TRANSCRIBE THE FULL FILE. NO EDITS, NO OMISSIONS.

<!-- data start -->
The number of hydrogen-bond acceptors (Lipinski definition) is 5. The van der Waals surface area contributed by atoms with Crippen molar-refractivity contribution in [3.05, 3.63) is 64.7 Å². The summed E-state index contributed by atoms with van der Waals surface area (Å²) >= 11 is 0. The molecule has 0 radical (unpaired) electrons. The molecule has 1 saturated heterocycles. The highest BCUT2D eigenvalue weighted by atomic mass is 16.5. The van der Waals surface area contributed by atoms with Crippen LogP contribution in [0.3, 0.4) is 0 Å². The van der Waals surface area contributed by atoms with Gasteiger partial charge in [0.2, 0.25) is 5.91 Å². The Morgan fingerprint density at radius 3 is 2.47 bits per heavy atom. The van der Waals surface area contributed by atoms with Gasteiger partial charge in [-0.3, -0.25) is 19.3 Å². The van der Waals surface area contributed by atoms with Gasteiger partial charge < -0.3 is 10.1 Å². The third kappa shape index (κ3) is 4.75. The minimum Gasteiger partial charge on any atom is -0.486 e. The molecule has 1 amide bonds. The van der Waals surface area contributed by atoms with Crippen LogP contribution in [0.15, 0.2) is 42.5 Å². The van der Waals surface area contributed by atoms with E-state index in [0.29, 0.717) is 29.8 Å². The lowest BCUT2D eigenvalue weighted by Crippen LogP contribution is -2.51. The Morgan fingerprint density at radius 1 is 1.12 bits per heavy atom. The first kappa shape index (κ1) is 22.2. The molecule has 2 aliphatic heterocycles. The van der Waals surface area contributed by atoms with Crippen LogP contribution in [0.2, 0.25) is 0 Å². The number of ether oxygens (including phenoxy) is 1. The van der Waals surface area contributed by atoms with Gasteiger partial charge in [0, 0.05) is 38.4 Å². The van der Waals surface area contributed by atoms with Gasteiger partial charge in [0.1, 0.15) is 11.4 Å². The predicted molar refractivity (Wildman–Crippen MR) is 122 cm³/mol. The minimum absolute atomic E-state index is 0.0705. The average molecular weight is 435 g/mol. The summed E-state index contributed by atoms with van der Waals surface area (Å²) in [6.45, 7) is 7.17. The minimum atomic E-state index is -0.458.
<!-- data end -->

The number of hydrogen-bond acceptors (Lipinski definition) is 5. The van der Waals surface area contributed by atoms with Crippen molar-refractivity contribution in [3.05, 3.63) is 64.7 Å². The summed E-state index contributed by atoms with van der Waals surface area (Å²) >= 11 is 0. The molecule has 0 radical (unpaired) electrons. The molecule has 1 saturated heterocycles. The highest BCUT2D eigenvalue weighted by atomic mass is 16.5. The van der Waals surface area contributed by atoms with Crippen LogP contribution in [0.3, 0.4) is 0 Å². The van der Waals surface area contributed by atoms with Gasteiger partial charge in [0.2, 0.25) is 5.91 Å². The Morgan fingerprint density at radius 3 is 2.47 bits per heavy atom. The van der Waals surface area contributed by atoms with Gasteiger partial charge in [-0.3, -0.25) is 19.3 Å². The van der Waals surface area contributed by atoms with Gasteiger partial charge < -0.3 is 10.1 Å². The third kappa shape index (κ3) is 4.75. The minimum Gasteiger partial charge on any atom is -0.486 e. The molecule has 1 amide bonds. The van der Waals surface area contributed by atoms with Crippen LogP contribution in [0.15, 0.2) is 42.5 Å². The van der Waals surface area contributed by atoms with E-state index in [0.29, 0.717) is 29.8 Å². The lowest BCUT2D eigenvalue weighted by Crippen LogP contribution is -2.51. The Morgan fingerprint density at radius 1 is 1.12 bits per heavy atom. The first kappa shape index (κ1) is 22.2. The molecule has 2 aliphatic heterocycles. The van der Waals surface area contributed by atoms with Crippen LogP contribution in [0.2, 0.25) is 0 Å². The number of ether oxygens (including phenoxy) is 1. The van der Waals surface area contributed by atoms with Gasteiger partial charge in [0, 0.05) is 38.4 Å². The van der Waals surface area contributed by atoms with Gasteiger partial charge in [0.1, 0.15) is 11.4 Å². The predicted molar refractivity (Wildman–Crippen MR) is 122 cm³/mol. The minimum absolute atomic E-state index is 0.0705. The average molecular weight is 435 g/mol. The summed E-state index contributed by atoms with van der Waals surface area (Å²) in [6.45, 7) is 7.17. The minimum atomic E-state index is -0.458.